Charlotte Dujardin (pictured top) is doing it. HRH The Princess Royal is doing it.  And as Britain’s horse crisis continues to bite, thousands of others have opted to rehome a horse from a charity rather than buy or breed their own.  This prompts two questions: 1. Why is rehoming on the rise? and 2. What are you waiting for?

The first answer is simple.  From happy hackers to ride and drive, companions to competition horses or first ponies to youngsters, rehoming a horse is an immensely rewarding experience and brings guarantees that a private purchase rarely can.

Rehousing

World Horse Welfare Glenda Spooner Farm manager Claire Phillips explains the advantages of rehoming over buying:

“All of the horses come with health records, microchip and passport.  They give a frank and fair assessment of the ability and temperament of the horse as well as any quirks so there are no surprises. You also have the opportunity to spend time with the horse before you decide whether he is right for you.

“The value of this honest appraisal has never been more important in this crowded market. And all of our horses also come with a lifetime of expert advice and support.

“Another advantage of rehoming is the safety net: if your circumstances change or your child outgrows him, you can return him to us and be assured of his future.”

Each year the charity rehomes around 230 horses, ponies, donkeys and mules — just like World Horse Welfare Melody (pictured below).

Horse in the Field

Melody was born at Hall Farm Rescue and Rehoming Centre in April 2010 after her mother was brought in as part of a prosecution case. We received a call the month before from a concerned member of the public and when field officer Jacko Jackson visited the site he found a group of horses including a chestnut mare — Melody’s mother Maude — who was desperately underweight with no access to food.  They removed Maude along with several other horses and within weeks she gave birth to Melody.

Melody was rehomed as a youngster to Kim Smith who has been delighted with her progress: “She is an absolute pleasure and I hope more people can be encouraged to rehome. Melody is a perfect example that you don’t need to spend a fortune buying an expensive horse for its ‘breeding’ — Melody’s trainer, who has lots of experience with horses worth thousands of pounds, says she will make a fantastic eventing horse in the future.”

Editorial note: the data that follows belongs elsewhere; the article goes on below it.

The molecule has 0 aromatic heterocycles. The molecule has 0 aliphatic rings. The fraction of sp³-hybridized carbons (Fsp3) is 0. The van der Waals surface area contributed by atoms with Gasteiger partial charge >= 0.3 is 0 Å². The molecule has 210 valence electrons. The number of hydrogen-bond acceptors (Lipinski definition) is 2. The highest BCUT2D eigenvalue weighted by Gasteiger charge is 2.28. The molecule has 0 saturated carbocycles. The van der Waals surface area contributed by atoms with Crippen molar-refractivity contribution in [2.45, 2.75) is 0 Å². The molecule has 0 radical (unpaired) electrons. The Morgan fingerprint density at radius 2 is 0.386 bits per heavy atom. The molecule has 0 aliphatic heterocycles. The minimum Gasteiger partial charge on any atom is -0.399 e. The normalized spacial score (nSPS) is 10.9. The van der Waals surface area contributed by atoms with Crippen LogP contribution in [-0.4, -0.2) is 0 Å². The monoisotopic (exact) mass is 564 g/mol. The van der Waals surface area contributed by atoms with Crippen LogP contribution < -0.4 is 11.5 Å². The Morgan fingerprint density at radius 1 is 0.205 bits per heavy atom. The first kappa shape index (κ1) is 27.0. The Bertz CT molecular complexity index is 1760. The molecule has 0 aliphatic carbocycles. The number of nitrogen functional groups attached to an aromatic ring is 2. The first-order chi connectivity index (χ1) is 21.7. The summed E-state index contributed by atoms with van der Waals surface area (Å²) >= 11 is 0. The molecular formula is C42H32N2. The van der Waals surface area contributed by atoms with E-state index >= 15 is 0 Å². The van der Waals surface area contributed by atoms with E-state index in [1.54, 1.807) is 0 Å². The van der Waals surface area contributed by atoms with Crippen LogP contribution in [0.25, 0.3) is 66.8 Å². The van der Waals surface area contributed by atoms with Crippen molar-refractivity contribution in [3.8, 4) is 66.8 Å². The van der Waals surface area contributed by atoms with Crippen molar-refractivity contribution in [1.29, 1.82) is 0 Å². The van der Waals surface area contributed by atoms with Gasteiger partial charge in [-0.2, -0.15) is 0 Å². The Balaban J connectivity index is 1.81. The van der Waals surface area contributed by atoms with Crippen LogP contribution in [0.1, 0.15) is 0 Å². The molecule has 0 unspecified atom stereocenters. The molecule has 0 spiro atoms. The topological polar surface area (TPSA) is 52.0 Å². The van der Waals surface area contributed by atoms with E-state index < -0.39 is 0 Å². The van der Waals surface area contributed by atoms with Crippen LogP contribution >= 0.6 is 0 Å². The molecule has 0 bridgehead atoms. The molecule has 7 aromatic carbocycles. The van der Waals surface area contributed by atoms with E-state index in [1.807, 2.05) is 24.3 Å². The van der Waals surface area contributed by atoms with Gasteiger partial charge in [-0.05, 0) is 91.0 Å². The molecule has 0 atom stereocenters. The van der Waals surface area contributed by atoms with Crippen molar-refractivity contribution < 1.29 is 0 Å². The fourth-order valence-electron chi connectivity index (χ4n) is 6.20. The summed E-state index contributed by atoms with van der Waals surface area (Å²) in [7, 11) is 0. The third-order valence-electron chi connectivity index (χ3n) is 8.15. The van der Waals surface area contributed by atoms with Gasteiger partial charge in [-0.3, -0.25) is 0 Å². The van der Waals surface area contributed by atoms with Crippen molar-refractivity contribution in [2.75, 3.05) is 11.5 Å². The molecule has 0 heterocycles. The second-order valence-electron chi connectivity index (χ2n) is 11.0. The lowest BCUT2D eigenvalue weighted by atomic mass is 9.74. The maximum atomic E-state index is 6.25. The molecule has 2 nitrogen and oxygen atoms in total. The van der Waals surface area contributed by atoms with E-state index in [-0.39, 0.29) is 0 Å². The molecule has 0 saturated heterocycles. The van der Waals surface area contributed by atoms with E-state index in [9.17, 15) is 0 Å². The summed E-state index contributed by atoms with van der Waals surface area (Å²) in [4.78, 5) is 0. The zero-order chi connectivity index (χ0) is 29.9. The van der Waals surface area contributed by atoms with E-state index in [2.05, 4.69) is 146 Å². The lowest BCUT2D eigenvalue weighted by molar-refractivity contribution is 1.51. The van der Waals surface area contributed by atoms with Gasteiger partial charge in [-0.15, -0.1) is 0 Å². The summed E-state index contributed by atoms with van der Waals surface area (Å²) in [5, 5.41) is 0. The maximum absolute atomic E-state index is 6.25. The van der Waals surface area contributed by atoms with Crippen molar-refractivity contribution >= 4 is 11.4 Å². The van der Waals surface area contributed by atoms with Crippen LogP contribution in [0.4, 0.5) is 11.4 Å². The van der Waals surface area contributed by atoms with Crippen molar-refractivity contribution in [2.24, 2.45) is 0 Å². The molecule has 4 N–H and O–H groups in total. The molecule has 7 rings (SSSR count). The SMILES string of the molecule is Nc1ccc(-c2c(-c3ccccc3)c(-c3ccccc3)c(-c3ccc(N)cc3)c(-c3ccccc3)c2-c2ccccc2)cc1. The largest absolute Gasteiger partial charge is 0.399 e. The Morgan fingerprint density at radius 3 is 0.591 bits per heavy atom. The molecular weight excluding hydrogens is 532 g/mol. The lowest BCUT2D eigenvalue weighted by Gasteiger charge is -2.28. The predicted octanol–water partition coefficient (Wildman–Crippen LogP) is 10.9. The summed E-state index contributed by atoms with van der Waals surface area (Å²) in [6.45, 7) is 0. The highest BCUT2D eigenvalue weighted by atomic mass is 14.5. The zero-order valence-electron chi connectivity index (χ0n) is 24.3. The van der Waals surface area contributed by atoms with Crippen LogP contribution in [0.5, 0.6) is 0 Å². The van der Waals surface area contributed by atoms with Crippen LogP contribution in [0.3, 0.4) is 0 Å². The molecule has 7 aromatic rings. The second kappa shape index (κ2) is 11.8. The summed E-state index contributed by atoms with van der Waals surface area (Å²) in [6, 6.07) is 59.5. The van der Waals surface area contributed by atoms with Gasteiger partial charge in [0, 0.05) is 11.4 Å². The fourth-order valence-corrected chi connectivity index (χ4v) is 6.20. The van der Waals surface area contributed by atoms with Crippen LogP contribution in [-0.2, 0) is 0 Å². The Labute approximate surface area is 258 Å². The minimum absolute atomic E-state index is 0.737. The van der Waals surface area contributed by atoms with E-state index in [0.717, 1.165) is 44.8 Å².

The charity believes that every horse deserves a loving and secure home and sees rehoming as one of its fundamental roles.

Chief Executive Roly Owers explains how the increase in welfare cases is an alarming trend: “Last year we took in 76% more horses than in 2012 and we are seeing more large groups of horses where indiscriminate breeding contributes to the problem. We are constantly looking for ways to improve our rehoming scheme, and the recent pressure has led  us to introduce a new category into our Rehoming scheme: Project Horse and Pony. These are horses requiring further education or rehabilitation who can be matched with an experienced rehomer freeing up space at our Rescue and Rehoming Centres for the most desperate cases.”

The charity’s Need to Breed? initiative encourages those considering putting their mare into foal to think about rehoming as a responsible alternative.  With between 6,000 and 7,000 horses at risk of abandonment and neglect in Britain and sale prices at a low, a more certain bet might be to rehome a youngster (rescue centres are bursting with them) and enjoy the benefits of bringing them on instead of bringing yet another foal into the world.

To meet all of World Horse Welfare’s horses and ponies who are ready to be rehomed visit www.worldhorsewelfare.org/rehoming or contact a rehoming centre near you www.worldhorsewelfare.org/visit-us

Only you know the answer to question number 2. But if you can offer a horse or pony a good home, why not?